In A Nightmarish Twist, It Turns Out That Two-Headed Sharks Are Real

Researchers have confirmed that two-headed sharks are real, but don't panic.

Credit: Christopher Johnston

The year 2016 has just ended, but that doesn’t mean that the bad news it brought is over and that everyone gets a clean slate. The news of the increasingly common phenomena of two-headed sharks started circulating at the close of 2016 and is haunting everyone who has ever claimed they would never swim in the ocean because they’re afraid of sharks.

The good news is that, like many other animals born with mutations, the two-headed varieties of sharks don’t live for very long so you’re not likely to run into any adult ones in the wild. However, what’s alarming is that the number of sharks found with this mutation has been growing in the last decade.

In 2008, a fisherman discovered a two-headed blue shark embryo in the Indian Ocean and just a few years ago a fisherman off the coast of Florida found a similar embryo in a bull shark’s uterus. Because of the increasing discoveries of this nature, a study was launched in 2011 that studied “embryonic bicephaly” in blue sharks. Researchers focused on blue sharks because they’ve produced the most-recorded number of two-headed embryos because they carry up to 100 babies at a time and give birth to live young.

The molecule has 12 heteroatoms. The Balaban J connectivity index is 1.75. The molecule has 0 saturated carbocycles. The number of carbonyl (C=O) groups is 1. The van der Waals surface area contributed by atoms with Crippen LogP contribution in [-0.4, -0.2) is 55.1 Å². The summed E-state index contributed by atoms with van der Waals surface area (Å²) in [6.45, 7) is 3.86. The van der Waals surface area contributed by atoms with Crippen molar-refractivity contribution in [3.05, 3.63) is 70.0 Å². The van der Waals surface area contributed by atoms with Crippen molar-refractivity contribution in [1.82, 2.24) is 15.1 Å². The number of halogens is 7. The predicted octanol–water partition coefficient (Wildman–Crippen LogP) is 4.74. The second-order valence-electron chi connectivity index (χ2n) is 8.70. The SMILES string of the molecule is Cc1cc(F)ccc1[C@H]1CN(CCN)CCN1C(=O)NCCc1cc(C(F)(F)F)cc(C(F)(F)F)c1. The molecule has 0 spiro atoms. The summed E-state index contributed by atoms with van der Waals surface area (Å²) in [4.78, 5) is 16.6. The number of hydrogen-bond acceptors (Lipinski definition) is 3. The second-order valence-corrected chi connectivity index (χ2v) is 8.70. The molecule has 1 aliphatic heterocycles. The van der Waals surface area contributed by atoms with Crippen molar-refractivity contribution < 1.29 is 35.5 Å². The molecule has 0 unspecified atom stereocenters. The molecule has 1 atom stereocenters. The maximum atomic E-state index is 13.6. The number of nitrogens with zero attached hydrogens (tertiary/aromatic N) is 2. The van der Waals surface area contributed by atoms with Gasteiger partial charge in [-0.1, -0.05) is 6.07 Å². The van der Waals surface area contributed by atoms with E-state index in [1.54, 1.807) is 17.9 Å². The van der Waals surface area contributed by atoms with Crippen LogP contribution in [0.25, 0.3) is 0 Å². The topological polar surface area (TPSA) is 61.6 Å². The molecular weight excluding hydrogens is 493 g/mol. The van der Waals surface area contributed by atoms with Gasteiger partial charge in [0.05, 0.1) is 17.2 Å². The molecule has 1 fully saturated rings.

Credit: Christopher Johnston

The most recent case popped up in 2016 when a group of researchers raising sharks in a laboratory noticed the two-headed embryo in a shark egg. What makes this case special is that it was the egg of a sawtail catfish and it was the first recorded case of bicephaly occurring in a shark that lays eggs.

So why the sudden increase in these abnormal cases? Researchers believe that malformations found in wild sharks may be caused by a variety of factors, one being overfishing. When humans overfish, the gene pool diminishes and causes inbreeding. Humans know that birth defects occur when inbreeding happens, which is what happens to the sharks who engage in the same practice.

Other factors could be pollution, metabolic disorders, viral infections, or just plain excessive documentation. Galván-Magaña, author of the 2011 bicephaly study, said that there are more scientific journals that are more widely available where such accounts can be documented, making it seem like the number of cases is growing.

Whatever the case may be, it’s likely no cause for alarm since the sharks don’t grow into adulthood, but if it’s humans that are behind this shift in defects then it’s best to attempt to lower your trash pollution to prevent these types of nightmarish consequences.

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